Maximum cable length for charge-mode piezoelectric accelerometers
Users of piezoelectric accelerometers have a choice of both voltage mode (Isotron®) and charge mode piezoelectric accelerometers. Voltage mode devices have a built-in electronic impedance converter providing the maximum convenience and eliminate the need for special cables.
Charge mode piezoelectric devices offer advantages such as high temperature operation, the flexibility of the remote charge amplifier and extremely high MTBF. When using charge-mode devices, it is necessary to use low-noise cable and the cable length is somewhat limited. The very high impedance charge-mode circuit is very susceptible to noise including the nose generated by cable motion (called triboelectric noise) therefore, cable with a special low-noise treatment must be employed.
This article provides practical background information about how to determine the maximum cable length between the accelerometer and charge amplifier (or in-line charge converter) and maintain optimum low-noise performance.
In the early days of shock and vibration measurements, very high impedance electrometer voltage amplifiers were used to interface accelerometers with readout electronics. The amplitude response of the measurement was so sensitive to the cable length, continuous calibration was necessary and measurement results were often in doubt. Anytime the accelerometer cable was replaced, or the length changed, the entire system had to be recalibrated.
Voltage amplifiers have since been replaced with charge amplifiers and Endevco was a pioneer in this technology with the introduction of the first solid state charge amplifier. A charge amplifier is basically a very high impedance amplifier where the gain is controlled by a feedback capacitor within the amplifier circuit. The design is such that the capacitance of the accelerometer and cable capacitance has no noticeable effect on the gain of the amplifier. As can be seen, changing cable length and accelerometers requires no re-calibration of the accelerometer system, but there are some limitations.
The actual limit is specified on the charge converter, or amplifier's "Source Capacitance" specification. For example, the Endevco 2771C Charge Converter and the model 133 Charge/Voltage amplifiers have a source capacitance of 33,000 pF. When selecting an accelerometer and cable, the total combined capacitance of the cable and accelerometer can not exceed the amplifier's source capacitance. The amplifier datasheets will specify the source capacitance. Typical coaxial cable will have a capacitance of 30pF/ foot. The capacitance of the accelerometer may vary from approximately 170pF to 4,000 pF, depending on the design and type of crystals used in the construction.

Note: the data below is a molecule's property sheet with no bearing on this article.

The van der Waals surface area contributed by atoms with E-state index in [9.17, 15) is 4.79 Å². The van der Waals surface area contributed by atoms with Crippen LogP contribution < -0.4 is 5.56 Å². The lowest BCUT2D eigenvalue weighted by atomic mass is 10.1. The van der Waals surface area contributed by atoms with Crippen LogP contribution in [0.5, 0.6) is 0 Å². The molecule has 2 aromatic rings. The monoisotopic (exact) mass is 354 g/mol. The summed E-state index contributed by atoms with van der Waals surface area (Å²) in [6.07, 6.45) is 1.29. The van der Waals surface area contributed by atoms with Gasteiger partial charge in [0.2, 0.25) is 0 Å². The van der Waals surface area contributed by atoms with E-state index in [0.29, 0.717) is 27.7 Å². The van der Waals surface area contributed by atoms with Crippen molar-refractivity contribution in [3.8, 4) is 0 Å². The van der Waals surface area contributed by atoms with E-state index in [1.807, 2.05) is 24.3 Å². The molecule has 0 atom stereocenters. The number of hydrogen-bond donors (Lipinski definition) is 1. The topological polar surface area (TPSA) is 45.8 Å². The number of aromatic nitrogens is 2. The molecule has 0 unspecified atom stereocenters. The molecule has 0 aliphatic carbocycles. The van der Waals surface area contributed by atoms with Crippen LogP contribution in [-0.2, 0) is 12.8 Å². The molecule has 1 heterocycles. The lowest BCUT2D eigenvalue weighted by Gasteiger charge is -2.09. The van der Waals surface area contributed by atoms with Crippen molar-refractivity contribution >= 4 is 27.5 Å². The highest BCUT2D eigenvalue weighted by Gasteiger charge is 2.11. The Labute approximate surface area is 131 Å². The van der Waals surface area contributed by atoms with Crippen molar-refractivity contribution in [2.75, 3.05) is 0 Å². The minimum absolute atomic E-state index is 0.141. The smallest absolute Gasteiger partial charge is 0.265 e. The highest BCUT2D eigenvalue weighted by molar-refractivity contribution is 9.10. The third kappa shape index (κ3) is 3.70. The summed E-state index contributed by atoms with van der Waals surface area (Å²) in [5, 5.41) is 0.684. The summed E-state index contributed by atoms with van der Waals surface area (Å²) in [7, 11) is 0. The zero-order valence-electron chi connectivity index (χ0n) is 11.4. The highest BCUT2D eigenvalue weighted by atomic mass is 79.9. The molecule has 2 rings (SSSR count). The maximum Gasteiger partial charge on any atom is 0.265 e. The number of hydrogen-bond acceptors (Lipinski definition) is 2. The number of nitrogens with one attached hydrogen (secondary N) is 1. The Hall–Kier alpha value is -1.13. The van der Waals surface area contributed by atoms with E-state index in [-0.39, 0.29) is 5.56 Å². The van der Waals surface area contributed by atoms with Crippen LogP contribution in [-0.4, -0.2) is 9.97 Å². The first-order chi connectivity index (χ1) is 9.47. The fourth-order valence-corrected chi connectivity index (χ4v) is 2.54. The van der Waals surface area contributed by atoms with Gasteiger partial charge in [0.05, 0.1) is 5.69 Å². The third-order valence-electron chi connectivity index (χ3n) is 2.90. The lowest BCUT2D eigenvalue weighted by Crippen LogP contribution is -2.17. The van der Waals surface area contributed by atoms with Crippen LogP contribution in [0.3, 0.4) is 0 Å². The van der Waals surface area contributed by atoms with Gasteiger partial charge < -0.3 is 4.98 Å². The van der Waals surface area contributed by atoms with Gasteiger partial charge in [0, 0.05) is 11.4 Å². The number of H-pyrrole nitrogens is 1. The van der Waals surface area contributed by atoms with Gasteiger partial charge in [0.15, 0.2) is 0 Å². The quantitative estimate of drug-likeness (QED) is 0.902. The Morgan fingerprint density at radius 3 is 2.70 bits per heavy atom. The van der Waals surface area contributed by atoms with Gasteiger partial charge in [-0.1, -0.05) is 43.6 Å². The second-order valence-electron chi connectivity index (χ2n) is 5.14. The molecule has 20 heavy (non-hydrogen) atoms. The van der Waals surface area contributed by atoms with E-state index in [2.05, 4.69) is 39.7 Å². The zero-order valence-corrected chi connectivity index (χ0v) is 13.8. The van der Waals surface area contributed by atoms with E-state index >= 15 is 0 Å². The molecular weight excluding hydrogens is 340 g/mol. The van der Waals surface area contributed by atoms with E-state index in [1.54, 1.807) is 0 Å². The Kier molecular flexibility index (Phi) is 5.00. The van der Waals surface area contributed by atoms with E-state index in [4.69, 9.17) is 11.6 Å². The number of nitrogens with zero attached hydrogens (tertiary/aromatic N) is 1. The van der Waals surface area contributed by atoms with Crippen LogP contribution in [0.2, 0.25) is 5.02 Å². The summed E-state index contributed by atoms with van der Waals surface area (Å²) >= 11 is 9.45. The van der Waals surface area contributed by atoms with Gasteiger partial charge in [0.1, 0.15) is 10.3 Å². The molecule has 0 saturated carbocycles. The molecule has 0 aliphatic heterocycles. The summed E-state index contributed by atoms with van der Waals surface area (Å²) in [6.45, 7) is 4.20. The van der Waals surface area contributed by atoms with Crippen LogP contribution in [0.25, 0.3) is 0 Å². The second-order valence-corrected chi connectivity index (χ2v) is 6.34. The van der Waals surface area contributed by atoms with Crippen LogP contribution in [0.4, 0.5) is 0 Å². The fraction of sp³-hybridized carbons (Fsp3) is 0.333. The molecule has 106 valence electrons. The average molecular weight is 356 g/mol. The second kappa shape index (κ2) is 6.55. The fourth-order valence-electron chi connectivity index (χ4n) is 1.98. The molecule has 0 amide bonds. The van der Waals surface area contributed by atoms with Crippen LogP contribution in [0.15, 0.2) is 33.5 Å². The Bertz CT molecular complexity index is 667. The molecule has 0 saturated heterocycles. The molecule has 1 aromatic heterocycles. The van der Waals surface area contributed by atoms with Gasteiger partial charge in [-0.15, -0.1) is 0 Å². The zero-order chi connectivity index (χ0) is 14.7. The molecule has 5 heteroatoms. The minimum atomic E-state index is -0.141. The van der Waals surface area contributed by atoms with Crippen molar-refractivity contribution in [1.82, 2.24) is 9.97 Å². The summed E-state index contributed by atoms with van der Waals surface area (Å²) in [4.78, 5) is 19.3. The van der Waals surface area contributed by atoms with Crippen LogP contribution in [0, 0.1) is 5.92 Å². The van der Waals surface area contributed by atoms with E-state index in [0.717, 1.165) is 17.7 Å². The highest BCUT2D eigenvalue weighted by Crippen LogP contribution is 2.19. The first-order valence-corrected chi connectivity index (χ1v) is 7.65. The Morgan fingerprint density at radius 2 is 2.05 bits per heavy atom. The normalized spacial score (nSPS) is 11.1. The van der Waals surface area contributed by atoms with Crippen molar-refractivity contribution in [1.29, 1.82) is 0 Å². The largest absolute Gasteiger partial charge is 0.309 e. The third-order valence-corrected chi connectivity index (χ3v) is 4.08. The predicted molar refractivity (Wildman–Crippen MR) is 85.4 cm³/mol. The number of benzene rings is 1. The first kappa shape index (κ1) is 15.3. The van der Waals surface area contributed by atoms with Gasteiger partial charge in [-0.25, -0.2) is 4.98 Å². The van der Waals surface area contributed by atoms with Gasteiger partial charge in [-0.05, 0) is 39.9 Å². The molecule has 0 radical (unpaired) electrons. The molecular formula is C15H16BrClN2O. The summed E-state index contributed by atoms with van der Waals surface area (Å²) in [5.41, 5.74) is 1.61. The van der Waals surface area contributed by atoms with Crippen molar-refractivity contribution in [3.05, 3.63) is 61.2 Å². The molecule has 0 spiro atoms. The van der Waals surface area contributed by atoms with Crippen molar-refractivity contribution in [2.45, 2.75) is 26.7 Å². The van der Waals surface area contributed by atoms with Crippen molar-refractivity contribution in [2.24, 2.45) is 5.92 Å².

To determine the capacitance of the accelerometer, refer to the calibration certificate provided with the accelerometer. If the calibration certificate is unavailable, the product datasheet provides a nominal value, which can be used for this calculation.
The next step is to determine the total capacitance contributed by the cable. Cable capacitance is available from the manufacturers data sheet and is specified in pF/foot (and pF/meter). Simply multiply the capacitance per foot times the total length of cable required.
To determine the total source capacitance, simply add the accelerometer capacitance to the total cable capacitance. If the total capacitance is lower than the amplifiers source capacitance, you should be good to go, but consider the below precautions.
- Since there are manufacturing tolerances involved with the cable, the total combined cable and accelerometer capacitance should be about 20% lower than the maximum charge amplifier source capacitance. As an example, the Endevco model 133 has a source capacitance of 33,000 pF thus a maximum input of 26,000 would be the recommended maximum input capacitance.
- "Shorter is better". Keep the high impedance cables as short as possible! Since we are dealing with a very high impedance system, noise pick-up can be a problem. One way to keep the high impedance cable short is to use an Endevco charge converter as close to the accelerometer as possible, then continue the cable run using the low impedance output from the charge converter. As a "rule-of thumb", a cable run of 50 feet or less, between the charge amplifier (or RCC) and the accelerometer will generally cause little increase in the noise level. When cables exceed 100', there can be a considerable noise increase.
The Endevco 2771C Converts a high-impedance Piezoelectric charge into a low impedance Isotron® output. No additional charge amplifiers are required.
[ Return to front page ]
- ALWAYS use low noise cable between charge mode accelerometers and the charge amplifier / converter input. Cables must be secure since movement can produce signal distortion.